- Dangerous infections now spreading outside hospitals: "Life-threatening infections caused by bacteria called Clostridium difficile now sicken nearly half a million Americans a year, health officials said Wednesday. The number of these infections — which can cause "deadly diarrhea" and damage to the colon — doubled between 2000 and 2010, according to the Centers for Disease Control and Prevention (New England Journal of Medicine)…." (Liz Szabo, USA Today)
- Indiana HIV outbreak linked to prescription drug abuse: "A quickly spreading outbreak of HIV in southeastern Indiana is being linked to injection of the powerful painkiller Opana — raising concern among health officials across the region and nation as they face an epidemic of prescription drug abuse…." (Laura Ungar, USA Today)
- CDC HEALTH ADVISORY (CDC HAN 0360 January 15, 2014): Human Infection with Avian Influenza A (H5N1) Virus
New Resources on MolecularHUB.org
- Healthmap: HealthMap, a team of researchers, epidemiologists and software developers at Boston Children's Hospital founded in 2006, is an established global leader in utilizing online informal sources for disease outbreak monitoring and real-time surveillance of emerging public health threats. The freely available Web site 'healthmap.org' and mobile app 'Outbreaks Near Me' deliver real-time intelligence on a broad range of emerging infectious diseases for a diverse audience including libraries, local health departments, governments, and international travelers. .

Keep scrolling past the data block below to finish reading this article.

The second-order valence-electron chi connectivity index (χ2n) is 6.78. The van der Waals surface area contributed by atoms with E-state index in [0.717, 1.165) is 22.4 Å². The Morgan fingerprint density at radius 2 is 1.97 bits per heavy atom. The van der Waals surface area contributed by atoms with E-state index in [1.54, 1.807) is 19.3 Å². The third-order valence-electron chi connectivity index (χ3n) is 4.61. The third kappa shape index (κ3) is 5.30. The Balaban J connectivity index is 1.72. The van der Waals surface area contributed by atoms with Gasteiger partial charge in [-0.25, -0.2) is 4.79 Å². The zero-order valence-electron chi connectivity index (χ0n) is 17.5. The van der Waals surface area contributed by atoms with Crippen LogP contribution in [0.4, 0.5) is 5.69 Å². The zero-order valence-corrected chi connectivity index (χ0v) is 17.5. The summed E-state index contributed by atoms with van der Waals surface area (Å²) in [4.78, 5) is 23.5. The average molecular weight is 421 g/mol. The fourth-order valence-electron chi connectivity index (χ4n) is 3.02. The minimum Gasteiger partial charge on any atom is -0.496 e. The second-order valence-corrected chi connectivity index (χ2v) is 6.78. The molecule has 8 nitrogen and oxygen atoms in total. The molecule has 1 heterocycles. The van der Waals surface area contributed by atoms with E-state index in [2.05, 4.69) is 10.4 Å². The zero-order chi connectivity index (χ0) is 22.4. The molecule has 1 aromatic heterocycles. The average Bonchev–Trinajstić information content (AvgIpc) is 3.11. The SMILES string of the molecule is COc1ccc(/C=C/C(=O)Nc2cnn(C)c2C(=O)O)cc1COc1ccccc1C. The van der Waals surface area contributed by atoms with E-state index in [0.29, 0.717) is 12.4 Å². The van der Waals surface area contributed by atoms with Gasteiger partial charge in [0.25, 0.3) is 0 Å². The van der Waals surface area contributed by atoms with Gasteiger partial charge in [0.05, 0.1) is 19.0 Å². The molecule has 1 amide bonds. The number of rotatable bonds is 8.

- dbGaP: The database of Genotypes and Phenotypes (dbGaP) was developed to archive and distribute the results of studies that have investigated the interaction of genotype and phenotype.
- Personal Genome Project UK: Personal Genome Project UK: Almost all current public data from PGP sites is from the Harvard site. As new sites grow we expect to share more data from around the world.
- Harvard PGP Data: In addition to whole genome sequencing, the Harvard PGP has a variety of donated genetic data (ranging from externally-performed genomes and exomes to direct-to-consumer genotyping).
- E-Bug: A place for children, teens, and adults to play games and learn about microbes.
- 100K Food Pathogen Project: In the Genome Project for Food Pathogens project, FDA has partnered with U.C. Davis and Agilent to map the DNA of 100,000 pathogen strains to stop foodborne illness outbreaks faster.
- Cellminer: CellMiner™ is a web application generated by the Genomics & Bioinformatics Group, LMP, CCR, NCI that facilitates systems biology through the retrieval and integration of the molecular and pharmacological data sets for the NCI-60 cell lines. The NCI-60, a panel of 60 diverse human cancer cell lines used by the Developmental Therapeutics Program of the U.S. National Cancer Institute to screen over 100,000 chemical compounds and natural products (since 1990)